Manchester United’s football director John Murtough insists the level of spending seen this summer will not be repeated by the club after the wage bill hit record levels.
In order to bolster the squad for new manager Erik ten Hag, the club bought Ajax pair Antony and Lisandro Martinez, Real Madrid midfielder Casemiro, and Tyrell Malacia from Feyenoord, in addition to signing free agent Christian Eriksen.
In total the outlay was more than £200million and that will only add pressure to a wage bill which is now the highest in the Premier League after the previous year’s signings of Cristiano Ronaldo, Jadon Sancho and Raphael Varane saw salary costs leap 19.1 per cent, a rise of £61.6m to £384.2m, for the financial year ending in June.
Chief financial officer Cliff Baty said those wage increases were “in line with expectations” but stressed savings as a result of not paying bonus clauses for failing to qualify for the Champions League would result in a reduction next year of “high single digits (of millions).”
Nevertheless, the wage increase contributed to the club making a net loss of £115.5m, £23m higher than 12 months previously, for the 2021-22 season.
Murtough said this summer’s transfers represented exceptional spending and, as United’s recruitment plans were now ahead of schedule, the same level of activity was not expected in future.
“During the summer, we made significant investment in the first-team squad with the permanent addition of five regular starters, including a balance of experienced international players and younger, emerging talent,” he told a conference call with investors after United announced a net loss of £115.5million for the 2021-22 season.
“We also saw a higher-than-usual number of departures and this was an equally-important part of refreshing the squad after the disappointing 2021-22 season.
“We will continue to support Erik in ensuring he has players with the right quality and characters to achieve success, while ensuring that investment remains consistent with our commitment to financial sustainability.
“Overall, we are ahead of schedule in our recruitment plans as envisaged at the start of the summer, and we do not anticipate the same level of activity in future windows. As always, our planning focuses on the summer window.”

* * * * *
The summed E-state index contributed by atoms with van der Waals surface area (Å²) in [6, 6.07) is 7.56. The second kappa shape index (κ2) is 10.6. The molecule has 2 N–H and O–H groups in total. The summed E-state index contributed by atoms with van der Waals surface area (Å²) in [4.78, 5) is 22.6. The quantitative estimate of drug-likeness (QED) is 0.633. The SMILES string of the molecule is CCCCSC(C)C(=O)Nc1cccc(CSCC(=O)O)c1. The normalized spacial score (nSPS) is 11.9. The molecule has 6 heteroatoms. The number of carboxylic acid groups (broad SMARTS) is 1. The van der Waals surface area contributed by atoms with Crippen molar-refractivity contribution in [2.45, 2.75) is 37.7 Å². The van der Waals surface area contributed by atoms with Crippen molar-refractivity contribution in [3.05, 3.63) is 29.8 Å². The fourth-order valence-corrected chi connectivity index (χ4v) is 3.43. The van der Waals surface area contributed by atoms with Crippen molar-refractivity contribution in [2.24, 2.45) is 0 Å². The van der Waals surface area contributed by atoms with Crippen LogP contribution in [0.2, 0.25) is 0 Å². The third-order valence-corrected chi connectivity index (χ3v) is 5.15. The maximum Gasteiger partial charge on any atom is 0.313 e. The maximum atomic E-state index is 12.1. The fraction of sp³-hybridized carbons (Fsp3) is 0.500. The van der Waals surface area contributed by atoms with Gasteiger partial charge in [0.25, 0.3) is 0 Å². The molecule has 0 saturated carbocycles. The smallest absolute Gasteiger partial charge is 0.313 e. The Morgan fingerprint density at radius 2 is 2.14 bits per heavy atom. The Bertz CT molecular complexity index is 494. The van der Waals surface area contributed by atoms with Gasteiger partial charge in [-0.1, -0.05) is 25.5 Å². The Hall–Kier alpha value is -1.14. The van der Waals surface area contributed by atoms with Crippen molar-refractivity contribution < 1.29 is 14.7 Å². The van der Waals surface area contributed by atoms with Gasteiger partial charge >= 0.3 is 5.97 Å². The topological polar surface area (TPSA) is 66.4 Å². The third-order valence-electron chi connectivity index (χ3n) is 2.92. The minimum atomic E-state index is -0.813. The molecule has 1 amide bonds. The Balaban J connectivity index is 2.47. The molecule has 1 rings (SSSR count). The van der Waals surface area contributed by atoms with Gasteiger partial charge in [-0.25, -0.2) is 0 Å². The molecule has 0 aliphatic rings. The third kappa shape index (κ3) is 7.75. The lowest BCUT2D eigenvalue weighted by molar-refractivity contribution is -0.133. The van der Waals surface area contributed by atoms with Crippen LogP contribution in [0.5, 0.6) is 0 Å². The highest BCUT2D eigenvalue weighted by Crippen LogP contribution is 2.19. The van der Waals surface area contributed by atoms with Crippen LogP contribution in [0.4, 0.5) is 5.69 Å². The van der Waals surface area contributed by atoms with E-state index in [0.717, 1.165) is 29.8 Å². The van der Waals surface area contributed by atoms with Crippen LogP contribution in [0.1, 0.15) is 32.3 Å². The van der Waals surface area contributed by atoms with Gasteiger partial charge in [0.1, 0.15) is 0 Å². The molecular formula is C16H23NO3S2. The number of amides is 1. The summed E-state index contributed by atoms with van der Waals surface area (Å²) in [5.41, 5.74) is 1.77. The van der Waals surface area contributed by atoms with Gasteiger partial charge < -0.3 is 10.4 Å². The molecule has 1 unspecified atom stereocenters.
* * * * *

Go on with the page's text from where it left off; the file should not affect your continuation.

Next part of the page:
The recruitment of Ten Hag, whose first four months in charge “bodes well for the future” according to Murtough, was an expensive one when all things are considered.
United spent £24.7m on pay-offs to former manager Ole Gunnar Solskjaer, sacked in November, Ralf Rangnick, who did not take up a two-year consultancy role at the end of the season having initially assumed interim charge, and their associated coaching staff.
Despite revenue rising by £89.1m (18 per cent) to £583m, the club’s net debt also went up, from £419.5m in 2021 to £514.9m this year, an increase of more than 22 per cent.
United put the majority of that £95.4m rise primarily down to £64.6m of unrealised foreign exchange losses on the retranslation of borrowings in United States dollars.
Yet the club still paid out dividends of £33.6m.
Chief executive Richard Arnold said while last season had been a disappointment he was confident the investment made would bring about improvement.
“Clearly our on-pitch performance in finishing sixth in the Premier League last season fell short of our aims and expectations,” he said.
“Everyone at the club is aligned on a clear strategy to deliver sustained success on the pitch and a sustainable economic model off it, to the mutual benefit of fans, shareholders, and other stakeholders.
“We believe the building blocks for future success are being put in place, but we acknowledge that there is still much more for us to do this season and beyond, and that success will not happen overnight.
“As a club, we are moving forward.”
Part of that progress includes looking at improvements to Old Trafford, although the level of investment would have to be kept within the constraints of the current financial pressures.
“Earlier this year, we appointed master planners to explore options for potential redevelopment of our stadium and the club-owned land which surrounds it,” added Arnold.
“We are at an early stage of a multi-year project and will continue to gather input and feedback from our fans.
“While remaining committed to long-term investment in the stadium, we will be disciplined in our capital plans, which must be sustainable, and mindful of the macroeconomic pressures and inflationary environment currently impacting the UK and wider global economies.”